A steady swell can be a moderate factor while swimming out from shore, and provide a helpful edge on the last stretch, but there are no notable obstacles to consider on the course, which is a simple circuit rounding several buoys before returning to the starting line. All transitions in el TRI happen in the same pens about 50 yards from the water on Playa Danta, making for a quick transition from water to bike for the next leg of the race.
TRI Day also includes Aguas Abiertas Las Catalinas, an open water swim competition that features distances of both 1600 m and 3200 m in the same sheltered bay as the Triathlon’s swim. Conditions are similar, with the two main differences being that water temperatures are slightly warmer and surface conditions are slightly more active, due to the later start time.
The biking portion of el TRI takes places on the world class single-track mountain biking trails around Las Catalinas, and will covers a distance of 25 km in 2020. The early morning temperatures put trail conditions around 82-85 degrees during February, and it’s important to be aware of the topography when planning a race.
The hilltop trails on the biking route, a steady and flowing portion of the route
Departing from Playa Danta, there are five major sections to note in the biking portion of el TRI, which can come at different times depending on the route (which is to be determined). The first is always a climb out of the bowl surrounding Las Catalinas, a quick ascent up to the tops of the ridges around town.
The trails atop the ridges have more of a flow, which allows the experienced rider to swoop along the trails maintaining speed thanks to the minimal net elevation change.
On the back side of the ridges is the Zapotal Valley, with trails that make the long and winding descent into the valley, as well as the steady climb out of it. Depending on when the Zapotal loop comes, maintaining energy for the steady climb can be crucial.
The last phase is always a descent back into the bowl around town, a quick and skillful downhill that leads to the second transition.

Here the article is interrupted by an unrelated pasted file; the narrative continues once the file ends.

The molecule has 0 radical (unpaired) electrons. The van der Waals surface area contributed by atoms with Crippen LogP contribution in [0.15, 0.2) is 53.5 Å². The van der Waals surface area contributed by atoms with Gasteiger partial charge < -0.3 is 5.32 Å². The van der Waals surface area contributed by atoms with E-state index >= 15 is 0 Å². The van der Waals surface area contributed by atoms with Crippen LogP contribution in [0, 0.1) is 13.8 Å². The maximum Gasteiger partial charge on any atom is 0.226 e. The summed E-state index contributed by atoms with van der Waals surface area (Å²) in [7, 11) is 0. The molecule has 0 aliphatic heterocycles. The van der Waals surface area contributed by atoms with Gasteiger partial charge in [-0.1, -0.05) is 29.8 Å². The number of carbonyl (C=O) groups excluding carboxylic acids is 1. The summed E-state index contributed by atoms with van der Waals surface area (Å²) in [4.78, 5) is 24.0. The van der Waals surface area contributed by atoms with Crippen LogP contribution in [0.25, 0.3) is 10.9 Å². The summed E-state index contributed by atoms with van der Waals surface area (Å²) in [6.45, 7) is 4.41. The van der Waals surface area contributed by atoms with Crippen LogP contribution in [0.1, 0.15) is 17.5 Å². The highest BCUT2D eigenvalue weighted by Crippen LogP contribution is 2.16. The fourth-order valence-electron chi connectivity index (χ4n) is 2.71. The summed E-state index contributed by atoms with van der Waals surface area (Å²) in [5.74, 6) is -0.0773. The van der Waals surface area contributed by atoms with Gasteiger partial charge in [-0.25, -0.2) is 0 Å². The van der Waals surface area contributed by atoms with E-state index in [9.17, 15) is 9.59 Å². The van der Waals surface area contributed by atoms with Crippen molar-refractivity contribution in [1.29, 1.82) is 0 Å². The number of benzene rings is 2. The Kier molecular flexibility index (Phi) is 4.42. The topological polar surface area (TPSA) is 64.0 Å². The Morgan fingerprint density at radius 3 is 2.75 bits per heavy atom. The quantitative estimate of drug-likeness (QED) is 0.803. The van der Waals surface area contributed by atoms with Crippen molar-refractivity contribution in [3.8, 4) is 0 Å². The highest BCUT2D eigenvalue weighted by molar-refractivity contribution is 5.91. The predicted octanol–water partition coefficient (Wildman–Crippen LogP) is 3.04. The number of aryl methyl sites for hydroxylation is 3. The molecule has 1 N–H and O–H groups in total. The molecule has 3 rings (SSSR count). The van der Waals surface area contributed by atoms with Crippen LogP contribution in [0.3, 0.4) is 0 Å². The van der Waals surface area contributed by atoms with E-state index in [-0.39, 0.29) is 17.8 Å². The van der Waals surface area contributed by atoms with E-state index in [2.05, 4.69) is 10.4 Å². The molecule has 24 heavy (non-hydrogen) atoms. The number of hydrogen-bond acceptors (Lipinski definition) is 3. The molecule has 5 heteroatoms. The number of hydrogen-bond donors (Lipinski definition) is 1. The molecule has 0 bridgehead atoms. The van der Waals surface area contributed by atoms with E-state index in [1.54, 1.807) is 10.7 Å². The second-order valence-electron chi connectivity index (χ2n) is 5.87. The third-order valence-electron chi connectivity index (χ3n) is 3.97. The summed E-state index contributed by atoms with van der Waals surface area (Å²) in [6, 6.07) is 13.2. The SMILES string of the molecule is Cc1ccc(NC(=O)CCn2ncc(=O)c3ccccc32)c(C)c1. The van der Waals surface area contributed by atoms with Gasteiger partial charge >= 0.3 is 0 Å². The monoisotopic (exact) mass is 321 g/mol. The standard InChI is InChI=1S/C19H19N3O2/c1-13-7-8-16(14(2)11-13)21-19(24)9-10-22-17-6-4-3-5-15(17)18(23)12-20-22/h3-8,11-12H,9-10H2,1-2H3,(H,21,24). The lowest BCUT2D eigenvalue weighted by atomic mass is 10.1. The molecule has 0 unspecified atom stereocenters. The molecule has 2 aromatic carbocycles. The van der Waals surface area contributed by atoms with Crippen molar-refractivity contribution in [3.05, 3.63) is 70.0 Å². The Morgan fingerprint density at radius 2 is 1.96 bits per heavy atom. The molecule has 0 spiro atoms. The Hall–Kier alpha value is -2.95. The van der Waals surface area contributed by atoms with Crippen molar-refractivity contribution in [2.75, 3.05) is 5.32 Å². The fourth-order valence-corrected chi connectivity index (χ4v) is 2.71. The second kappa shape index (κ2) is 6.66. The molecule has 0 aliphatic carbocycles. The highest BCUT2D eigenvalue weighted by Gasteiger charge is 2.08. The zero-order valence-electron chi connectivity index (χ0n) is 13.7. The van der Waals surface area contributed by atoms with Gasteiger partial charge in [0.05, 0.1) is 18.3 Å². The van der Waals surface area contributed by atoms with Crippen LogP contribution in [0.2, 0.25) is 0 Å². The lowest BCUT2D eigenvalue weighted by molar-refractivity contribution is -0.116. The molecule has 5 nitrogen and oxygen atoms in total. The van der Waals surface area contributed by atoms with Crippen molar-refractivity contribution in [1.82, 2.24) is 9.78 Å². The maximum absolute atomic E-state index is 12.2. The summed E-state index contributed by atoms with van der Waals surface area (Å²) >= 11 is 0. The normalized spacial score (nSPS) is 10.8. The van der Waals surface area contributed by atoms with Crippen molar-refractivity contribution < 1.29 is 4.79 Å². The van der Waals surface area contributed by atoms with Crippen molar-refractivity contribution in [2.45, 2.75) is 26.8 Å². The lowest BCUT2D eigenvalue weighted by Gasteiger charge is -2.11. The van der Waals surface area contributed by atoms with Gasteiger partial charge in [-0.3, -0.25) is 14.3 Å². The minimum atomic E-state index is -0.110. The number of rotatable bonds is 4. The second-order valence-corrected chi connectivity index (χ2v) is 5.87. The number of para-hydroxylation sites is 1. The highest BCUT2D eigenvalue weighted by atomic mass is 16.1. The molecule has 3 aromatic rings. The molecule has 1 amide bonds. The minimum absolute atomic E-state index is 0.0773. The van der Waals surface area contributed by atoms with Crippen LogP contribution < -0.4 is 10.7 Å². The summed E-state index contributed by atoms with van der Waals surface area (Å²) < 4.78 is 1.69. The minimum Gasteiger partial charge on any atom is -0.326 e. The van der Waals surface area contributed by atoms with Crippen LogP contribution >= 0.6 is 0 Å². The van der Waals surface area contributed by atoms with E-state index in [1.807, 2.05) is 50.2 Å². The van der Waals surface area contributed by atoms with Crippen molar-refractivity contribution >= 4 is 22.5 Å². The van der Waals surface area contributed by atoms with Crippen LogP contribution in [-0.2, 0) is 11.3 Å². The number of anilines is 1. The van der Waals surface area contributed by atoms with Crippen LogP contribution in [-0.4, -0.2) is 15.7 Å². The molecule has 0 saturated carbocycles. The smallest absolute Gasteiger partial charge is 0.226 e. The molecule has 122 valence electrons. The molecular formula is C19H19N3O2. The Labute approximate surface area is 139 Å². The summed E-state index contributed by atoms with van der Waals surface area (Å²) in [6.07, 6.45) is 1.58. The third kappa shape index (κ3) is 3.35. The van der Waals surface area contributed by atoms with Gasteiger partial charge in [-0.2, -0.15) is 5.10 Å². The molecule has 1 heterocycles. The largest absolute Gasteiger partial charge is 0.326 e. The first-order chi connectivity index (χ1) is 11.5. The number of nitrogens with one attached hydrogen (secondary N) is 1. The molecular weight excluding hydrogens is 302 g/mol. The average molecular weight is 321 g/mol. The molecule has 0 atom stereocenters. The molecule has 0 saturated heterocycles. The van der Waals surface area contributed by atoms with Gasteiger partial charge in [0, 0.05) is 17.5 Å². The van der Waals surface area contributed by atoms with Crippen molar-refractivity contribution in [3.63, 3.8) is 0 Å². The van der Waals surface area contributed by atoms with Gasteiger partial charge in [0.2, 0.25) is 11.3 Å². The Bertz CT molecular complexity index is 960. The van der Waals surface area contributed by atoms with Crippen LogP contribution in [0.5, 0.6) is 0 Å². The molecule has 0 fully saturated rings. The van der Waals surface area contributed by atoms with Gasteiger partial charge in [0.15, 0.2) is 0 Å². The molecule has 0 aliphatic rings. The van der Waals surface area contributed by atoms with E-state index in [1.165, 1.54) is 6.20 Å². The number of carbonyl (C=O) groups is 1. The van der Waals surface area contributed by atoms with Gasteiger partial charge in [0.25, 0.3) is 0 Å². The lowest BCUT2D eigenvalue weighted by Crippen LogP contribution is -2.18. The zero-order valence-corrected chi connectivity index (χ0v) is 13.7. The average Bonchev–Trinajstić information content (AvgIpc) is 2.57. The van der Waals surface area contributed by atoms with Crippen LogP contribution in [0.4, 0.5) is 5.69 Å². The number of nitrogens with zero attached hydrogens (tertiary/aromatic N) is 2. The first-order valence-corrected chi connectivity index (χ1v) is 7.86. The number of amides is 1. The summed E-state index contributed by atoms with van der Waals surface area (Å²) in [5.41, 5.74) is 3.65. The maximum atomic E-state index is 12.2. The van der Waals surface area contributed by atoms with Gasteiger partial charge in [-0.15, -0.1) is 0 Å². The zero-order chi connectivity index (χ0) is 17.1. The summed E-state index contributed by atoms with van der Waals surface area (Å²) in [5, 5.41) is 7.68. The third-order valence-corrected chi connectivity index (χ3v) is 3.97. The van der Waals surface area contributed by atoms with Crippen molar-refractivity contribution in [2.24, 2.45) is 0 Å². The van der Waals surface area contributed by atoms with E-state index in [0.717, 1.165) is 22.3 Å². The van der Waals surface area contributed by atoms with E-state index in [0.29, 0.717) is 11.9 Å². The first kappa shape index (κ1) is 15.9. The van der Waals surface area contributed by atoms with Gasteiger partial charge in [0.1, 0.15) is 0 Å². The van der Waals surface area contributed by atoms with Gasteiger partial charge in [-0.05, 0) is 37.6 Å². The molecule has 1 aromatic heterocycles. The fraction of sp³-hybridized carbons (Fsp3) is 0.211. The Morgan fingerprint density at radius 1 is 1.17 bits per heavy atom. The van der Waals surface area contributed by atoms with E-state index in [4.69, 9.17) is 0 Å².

The last portion of el TRI, the run, is an 8 km trail run along the coastal trails surrounding Las Catalinas. By the time most racers hit the run, the sun has risen and temperatures further on in the valley can be in the mid 80s depending on cloud cover, which makes the ocean breeze coming off of the cliffs and the water a refreshing relief.
The home stretch of the Triathlon is a trail run through the coastal hills around town
The route for this trail features quick ascents and descents along the coastal hills from Playa Danta towards Dantita Beach, offering an active set of uphills and downhills winding along town’s topography. The route eventually loops back across the beach at Playa Danta, climbing up into the hills past Punta Penca, and then finally finishes down through the streets of town, reaching the finish line down Paseo del Mar by Plaza Danta.
It’s here on Plaza Danta where the congregation of racers, families, and supporters comes together to cheer on the finish and fellow racers, and begin the much-welcome process of recovery. As the afternoon goes on, the last event is the kids race, a short race through the streets of town.
As the TRI and the kids race wind down, there is an awards ceremony and a gentle settling in of the excitement of race day, and the rest of the weekend is time for relaxation and family.
The beachfront of Playa Danta as the TRI wins down
Whether staying in a home with the Las Catalinas Collection or visiting at the Santarena Hotel, the best way to enjoy el TRI is staying in town. The gourmet grocery and all of town’s restaurants are just steps away. Both Wake Day Spa, with pre- and post- exercise treatments, as well as the Beach Club, with lap pool and fitness facility, are never further than a brief walk. On TRI day, staying in town removes any travel complications, leaving visitors to focus on racing the best possible race.
Town is also the center for events throughout the weekend. In the past there have been social occasions and pre-race dinners, group training sessions, as well as a variety of different training camps and informal events that bring together a diverse group of triathlon lovers. TRI weekend keeps growing and changing, and more information will come closer to February about this year’s surrounding events.
At Santarena, the Santarena’s Triathlon Weekend package offers a special rate on double rooms for 2 nights during TRI weekend, to stay just steps away from the starting line. Santarena also offers their TRI Weekend Meal Package, where 2 guests can stay for 2 nights with breakfast, lunch, and dinner included.
At the vacation rentals of the Las Catalinas Collection, the Home Base in Town package features 2 nights in a 2 bedroom flat for up to 4 guests in the heart of town.
To learn more about the Las Catalinas TRI, including information on how to register for both team and solo divisions, links to accommodation package, and more, click here. There will also be new information, including updates on the route and news on the official weekend schedule, on Facebook and Instagram.